New Future for Britain: Where will the Coalition Lead Us?
Posted by peacedevelopmentnetwork on July 1, 2010
In front of a 50-strong audience at the Peace Embassy in Thornton Heath, Tom Brake, the Liberal Democrat MP for Carshalton and Wallington, received an Ambassador for Peace award, which was presented in acknowledgement of his sterling contribution over many years as a hard-working MP and shadow government minister and for his long-standing efforts in support of human rights and international development. Presenting the award at UPF South London’s conference on “A New Future for Britain”, Robin Marsh, UPF Secretary General, commended Mr Brake for his sense of integrity and his consistent support for the principles of peace and social justice. The MP, who had cycled from Carshalton to Thornton Heath to be with us, delivered a forceful message regarding the steps being taken by the coalition government to reduce the deficit and stabilise the economy.
He further emphasised the importance of the concept of a wider society – a big society – and the role that the government envisioned community, church and voluntary groups to play. He admitted that working together with a party he had previously opposed represented a great challenge which required a new mindset but illustrated the adaptability of his party. Fielding questions from the audience, Tom Brake talked about the options and timetable for electoral reform, and the desire of his party to remain true to its principles while working within the coalition.
In further speaker presentations, Robin Marsh mentioned how spiritual and moral values such as accountability and living for the sake of others should underlie the policies of the new government, and cited the importance of supporting the UN’s millenium development goals and bringing positive transformation through the formation of an inter-religious council at the UN. In the final speech, Greta Sohoye, a Conservative ex-councillor of the local Bensham Manor ward, spoke about our own collective responsibility for having elected a hung parliament, reiterating that “we are all in it together”.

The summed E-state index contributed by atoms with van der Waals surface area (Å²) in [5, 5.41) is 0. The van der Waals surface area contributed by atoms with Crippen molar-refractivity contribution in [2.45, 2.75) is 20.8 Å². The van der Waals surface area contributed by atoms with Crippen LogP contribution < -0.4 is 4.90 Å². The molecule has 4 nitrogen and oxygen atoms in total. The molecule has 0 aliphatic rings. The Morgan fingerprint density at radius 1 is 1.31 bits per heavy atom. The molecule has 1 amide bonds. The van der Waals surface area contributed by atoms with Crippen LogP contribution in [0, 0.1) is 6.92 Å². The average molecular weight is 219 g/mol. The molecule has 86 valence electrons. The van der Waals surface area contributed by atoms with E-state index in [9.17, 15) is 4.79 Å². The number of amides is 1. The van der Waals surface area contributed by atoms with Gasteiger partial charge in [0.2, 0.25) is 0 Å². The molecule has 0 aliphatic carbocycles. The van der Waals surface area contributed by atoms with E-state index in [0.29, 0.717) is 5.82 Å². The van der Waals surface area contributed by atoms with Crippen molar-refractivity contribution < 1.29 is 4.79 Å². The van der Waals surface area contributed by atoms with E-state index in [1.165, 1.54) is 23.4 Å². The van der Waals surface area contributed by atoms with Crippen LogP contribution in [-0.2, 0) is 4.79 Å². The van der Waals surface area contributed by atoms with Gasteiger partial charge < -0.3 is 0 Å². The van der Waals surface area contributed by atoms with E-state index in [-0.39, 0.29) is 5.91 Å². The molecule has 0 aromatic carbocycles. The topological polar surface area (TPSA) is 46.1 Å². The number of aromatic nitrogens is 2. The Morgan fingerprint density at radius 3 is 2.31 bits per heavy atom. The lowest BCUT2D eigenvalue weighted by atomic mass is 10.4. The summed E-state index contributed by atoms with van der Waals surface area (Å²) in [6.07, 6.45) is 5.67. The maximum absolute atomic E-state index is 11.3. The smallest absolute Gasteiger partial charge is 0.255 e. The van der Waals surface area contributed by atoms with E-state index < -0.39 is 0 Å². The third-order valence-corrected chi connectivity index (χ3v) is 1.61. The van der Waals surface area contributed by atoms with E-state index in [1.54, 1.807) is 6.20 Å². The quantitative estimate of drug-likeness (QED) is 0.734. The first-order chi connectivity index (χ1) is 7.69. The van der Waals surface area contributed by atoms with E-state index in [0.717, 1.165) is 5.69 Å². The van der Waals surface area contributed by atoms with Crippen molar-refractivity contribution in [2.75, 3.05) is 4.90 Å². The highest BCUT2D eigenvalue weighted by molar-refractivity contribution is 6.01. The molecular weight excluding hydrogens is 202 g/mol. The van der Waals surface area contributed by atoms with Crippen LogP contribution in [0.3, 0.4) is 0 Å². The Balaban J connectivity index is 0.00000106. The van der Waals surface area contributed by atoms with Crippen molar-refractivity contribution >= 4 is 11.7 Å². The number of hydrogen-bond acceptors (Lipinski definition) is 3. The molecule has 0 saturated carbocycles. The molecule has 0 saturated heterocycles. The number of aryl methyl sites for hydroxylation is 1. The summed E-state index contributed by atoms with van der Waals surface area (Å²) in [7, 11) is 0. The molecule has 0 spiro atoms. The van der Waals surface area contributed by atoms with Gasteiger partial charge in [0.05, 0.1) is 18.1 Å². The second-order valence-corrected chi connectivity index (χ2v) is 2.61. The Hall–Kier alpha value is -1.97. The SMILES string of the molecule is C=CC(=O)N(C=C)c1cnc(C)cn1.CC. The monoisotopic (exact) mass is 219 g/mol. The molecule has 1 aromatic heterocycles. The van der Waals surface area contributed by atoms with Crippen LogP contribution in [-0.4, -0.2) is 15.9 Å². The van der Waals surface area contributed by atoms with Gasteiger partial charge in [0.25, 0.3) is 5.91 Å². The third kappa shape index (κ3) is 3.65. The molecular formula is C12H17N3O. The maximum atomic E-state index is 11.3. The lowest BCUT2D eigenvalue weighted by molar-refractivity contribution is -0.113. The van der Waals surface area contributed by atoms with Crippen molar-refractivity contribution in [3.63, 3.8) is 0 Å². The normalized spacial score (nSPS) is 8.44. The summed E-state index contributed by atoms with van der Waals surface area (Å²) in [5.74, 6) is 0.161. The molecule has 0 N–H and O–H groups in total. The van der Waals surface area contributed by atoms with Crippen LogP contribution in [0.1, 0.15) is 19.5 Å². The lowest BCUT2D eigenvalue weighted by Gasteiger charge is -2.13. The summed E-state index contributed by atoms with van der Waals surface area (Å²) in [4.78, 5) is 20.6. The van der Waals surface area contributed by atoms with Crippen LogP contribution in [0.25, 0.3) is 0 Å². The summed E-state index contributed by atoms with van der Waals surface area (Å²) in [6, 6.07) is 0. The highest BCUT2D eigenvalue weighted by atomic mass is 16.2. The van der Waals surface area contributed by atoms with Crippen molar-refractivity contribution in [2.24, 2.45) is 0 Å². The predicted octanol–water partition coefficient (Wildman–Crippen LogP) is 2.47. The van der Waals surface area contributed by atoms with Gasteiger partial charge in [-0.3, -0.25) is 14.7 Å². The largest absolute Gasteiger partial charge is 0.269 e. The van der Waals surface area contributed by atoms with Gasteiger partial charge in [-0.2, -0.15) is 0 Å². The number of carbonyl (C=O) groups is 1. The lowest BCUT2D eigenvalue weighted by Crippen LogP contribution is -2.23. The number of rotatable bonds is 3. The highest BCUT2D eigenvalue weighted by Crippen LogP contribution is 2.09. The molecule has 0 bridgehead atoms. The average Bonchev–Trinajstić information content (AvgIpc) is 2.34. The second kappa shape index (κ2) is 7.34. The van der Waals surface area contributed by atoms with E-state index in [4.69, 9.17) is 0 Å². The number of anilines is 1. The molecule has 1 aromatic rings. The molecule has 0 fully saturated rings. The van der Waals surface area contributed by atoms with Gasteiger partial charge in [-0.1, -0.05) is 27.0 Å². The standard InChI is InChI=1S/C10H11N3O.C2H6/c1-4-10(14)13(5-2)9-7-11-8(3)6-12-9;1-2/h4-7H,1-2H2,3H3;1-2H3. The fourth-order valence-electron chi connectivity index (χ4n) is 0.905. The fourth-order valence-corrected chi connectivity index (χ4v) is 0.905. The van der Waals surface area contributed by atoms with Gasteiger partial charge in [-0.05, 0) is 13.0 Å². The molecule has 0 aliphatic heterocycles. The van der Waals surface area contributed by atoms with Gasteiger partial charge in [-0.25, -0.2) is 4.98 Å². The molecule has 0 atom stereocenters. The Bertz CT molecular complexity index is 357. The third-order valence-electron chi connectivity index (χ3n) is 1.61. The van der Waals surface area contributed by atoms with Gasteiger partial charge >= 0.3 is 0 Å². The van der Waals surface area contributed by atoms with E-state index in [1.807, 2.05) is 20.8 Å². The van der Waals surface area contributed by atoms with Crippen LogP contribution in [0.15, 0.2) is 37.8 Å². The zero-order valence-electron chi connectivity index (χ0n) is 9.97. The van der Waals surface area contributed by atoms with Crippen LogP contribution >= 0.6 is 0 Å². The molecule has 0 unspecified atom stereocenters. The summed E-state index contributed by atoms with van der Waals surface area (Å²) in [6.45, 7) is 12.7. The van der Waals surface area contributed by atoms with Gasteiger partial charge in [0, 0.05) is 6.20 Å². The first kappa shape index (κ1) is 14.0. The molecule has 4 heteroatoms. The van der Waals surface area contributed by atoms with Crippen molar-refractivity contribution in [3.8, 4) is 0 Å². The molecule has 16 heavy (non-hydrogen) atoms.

Further AfP awards were presented to two individuals for their service to the local community. Thomas Akomeah and Lucy Njomo were acknowledged for their dedication to helping young people to overcome adversity through the opportunities they provided in various programmes.
The final part of the event comprised small group discussions on the conference theme. Group discussion leaders summarised the main points covered during animated discussions held in the four groups, such as the challenges that volunteer organisations face with reductions in public funding, the importance of providing support for the family unit as the bedrock of society, and a determination to hold politicians accountable by encouraging individuals and
communities to voice street-level concerns. A highly successful event was concluded with announcements of forthcoming activities, including a youth mentoring training day on 17 July to be held at the Peace Embassy. The participants, who came from different parts of London and a diversity of backgrounds, all enjoyed the chance to network before departing.